The archive’s first volume, presented during the Ars Electronica festival 2022, focused on the Russian-occupied territories of Georgia, where villages and towns were deliberately erased from the landscape, leaving no trace of the communities of former residents displaced as a result of the war.
“Archive of Spatial Knowledge” is a digital platform dedicated to collecting and preserving the spatial and social memory of individuals who have been forcefully displaced and denied spatial rights. Its main tool is a mobile application called Space Reader, which allows archive’s contributors to attach written memories of their former communities and living environments to the original locations in a virtual layer. Using this tool, the archive creates a protected pool of knowledge overlaid on the physical landscape in which the erased narratives can be preserved and accessed by the archive’s viewers, enabling them to juxtapose the hidden stories and the reality of the physical spaces.
At the exhibition, visitors were introduced to the project’s online platform and the Space Reader mobile application. In the spatial installation of the archive, narratives erased from their original locations were brought into the exhibition environment in the shape of defensive barricade structures, allowing stories to claim the space at the presentation and inviting the viewers to engage with them.
Let us give you an insight into the different phases of the project:
The Sustainable AI Lab at the University of Bonn became this year’s science partner for the very first time. Prof. Dr Aimee van Wynsberghe and her wonderful team supported Irakli’s research with their expertise in ethics and technology. The exchange started with online sessions, followed by one-week in-person collaboration at the lab in Bonn.
On June 9th 2022 the first findings were presented to the public at the event User Manual for Digital Humanists: ArtScience Special in the Headquarter of Deutsche Telekom in Bonn. Later, on the Shared Experience Lab podcast, Irakli gave further insight into the project’s progress in the conversation with Laura Welzenbach and Sabina Suru. Finally, during the festival days in Linz, together with Christian Rauch, Robertina Šebjanič and Marjan Žitnik, Irakli and Aimee talked about their residency experience at the Ars Electronica Festival Panel Residency. But How?.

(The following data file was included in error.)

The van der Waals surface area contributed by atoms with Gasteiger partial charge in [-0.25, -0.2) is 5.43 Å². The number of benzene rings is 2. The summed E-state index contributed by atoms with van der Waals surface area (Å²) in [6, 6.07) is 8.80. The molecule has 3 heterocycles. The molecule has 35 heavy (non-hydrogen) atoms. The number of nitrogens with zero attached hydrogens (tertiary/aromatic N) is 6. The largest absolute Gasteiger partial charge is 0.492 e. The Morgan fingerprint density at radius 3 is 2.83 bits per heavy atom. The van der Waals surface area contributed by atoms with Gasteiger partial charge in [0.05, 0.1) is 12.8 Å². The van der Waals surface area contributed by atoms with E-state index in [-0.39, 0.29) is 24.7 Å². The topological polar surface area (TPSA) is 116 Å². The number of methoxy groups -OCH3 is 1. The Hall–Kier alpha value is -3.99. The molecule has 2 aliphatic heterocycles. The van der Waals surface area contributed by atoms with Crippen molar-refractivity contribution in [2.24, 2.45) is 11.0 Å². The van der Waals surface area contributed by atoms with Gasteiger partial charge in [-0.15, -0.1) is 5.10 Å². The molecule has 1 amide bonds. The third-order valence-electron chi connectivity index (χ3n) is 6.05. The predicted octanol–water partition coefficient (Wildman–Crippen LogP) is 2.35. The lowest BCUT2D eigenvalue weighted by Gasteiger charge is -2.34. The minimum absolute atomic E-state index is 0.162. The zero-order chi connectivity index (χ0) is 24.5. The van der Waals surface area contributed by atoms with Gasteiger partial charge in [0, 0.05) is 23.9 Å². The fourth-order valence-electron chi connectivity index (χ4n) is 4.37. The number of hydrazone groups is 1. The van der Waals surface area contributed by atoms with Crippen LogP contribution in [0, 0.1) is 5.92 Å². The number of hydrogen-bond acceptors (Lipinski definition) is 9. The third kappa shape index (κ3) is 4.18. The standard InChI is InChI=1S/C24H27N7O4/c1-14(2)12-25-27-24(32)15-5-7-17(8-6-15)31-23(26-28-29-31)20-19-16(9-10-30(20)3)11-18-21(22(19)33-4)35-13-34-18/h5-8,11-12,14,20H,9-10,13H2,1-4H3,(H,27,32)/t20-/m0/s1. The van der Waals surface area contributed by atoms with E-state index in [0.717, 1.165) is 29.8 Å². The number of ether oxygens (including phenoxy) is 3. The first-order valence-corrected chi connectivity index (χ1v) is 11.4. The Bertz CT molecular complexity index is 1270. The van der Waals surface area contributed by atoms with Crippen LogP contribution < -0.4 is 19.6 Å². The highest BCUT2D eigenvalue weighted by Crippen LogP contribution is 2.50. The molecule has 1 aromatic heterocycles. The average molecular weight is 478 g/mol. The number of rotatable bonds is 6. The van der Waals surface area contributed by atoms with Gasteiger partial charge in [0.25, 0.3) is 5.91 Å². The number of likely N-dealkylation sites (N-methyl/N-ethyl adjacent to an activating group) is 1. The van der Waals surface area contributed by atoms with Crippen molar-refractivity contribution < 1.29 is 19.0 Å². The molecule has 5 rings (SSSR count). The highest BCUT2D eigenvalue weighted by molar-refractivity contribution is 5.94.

In between these events, Irakli travelled to Georgia for his research to meet the contributors of the platform in person. He edited a selection of nine stories to showcase diverse perspectives, composing the archive’s first volume. In September 2022, at the Ars Electronica Festival, “The Archive of Spatial Knowledge”, with its mobile application and website, opened to the public for the first time. This is only the beginning of a long-term research project which touches on a highly topical issue. Committed preserve the memory of the displaced communities, the project aims to explore the urgencies of spatial justice in the region and beyond.
This artwork was created with the support of the Creative Industries Fund (NL) in 2021, and during the ArtScience Residency, enabled by the partnership of Ars Electronica and Deutsche Telekom and the Sustainable AI Lab at the University of Bonn in 2022.